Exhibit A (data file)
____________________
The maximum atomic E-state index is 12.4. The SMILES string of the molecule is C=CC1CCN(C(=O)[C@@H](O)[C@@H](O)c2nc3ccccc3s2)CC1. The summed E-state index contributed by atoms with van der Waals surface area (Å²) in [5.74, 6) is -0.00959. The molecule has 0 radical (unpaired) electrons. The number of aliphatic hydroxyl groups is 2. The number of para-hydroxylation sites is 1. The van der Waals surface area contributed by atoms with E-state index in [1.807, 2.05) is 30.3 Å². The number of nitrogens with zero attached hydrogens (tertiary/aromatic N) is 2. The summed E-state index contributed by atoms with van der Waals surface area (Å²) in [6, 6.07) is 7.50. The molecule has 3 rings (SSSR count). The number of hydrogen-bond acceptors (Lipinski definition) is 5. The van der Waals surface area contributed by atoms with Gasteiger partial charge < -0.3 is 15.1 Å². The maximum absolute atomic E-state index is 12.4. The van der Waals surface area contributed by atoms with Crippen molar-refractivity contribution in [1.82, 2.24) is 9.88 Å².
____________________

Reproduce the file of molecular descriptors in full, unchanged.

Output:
The maximum atomic E-state index is 12.4. The SMILES string of the molecule is C=CC1CCN(C(=O)[C@@H](O)[C@@H](O)c2nc3ccccc3s2)CC1. The summed E-state index contributed by atoms with van der Waals surface area (Å²) in [5.74, 6) is -0.00959. The molecule has 0 radical (unpaired) electrons. The number of aliphatic hydroxyl groups is 2. The number of para-hydroxylation sites is 1. The van der Waals surface area contributed by atoms with E-state index in [1.807, 2.05) is 30.3 Å². The number of nitrogens with zero attached hydrogens (tertiary/aromatic N) is 2. The summed E-state index contributed by atoms with van der Waals surface area (Å²) in [6, 6.07) is 7.50. The molecule has 3 rings (SSSR count). The number of hydrogen-bond acceptors (Lipinski definition) is 5. The van der Waals surface area contributed by atoms with Gasteiger partial charge < -0.3 is 15.1 Å². The maximum absolute atomic E-state index is 12.4. The van der Waals surface area contributed by atoms with Crippen molar-refractivity contribution in [1.82, 2.24) is 9.88 Å².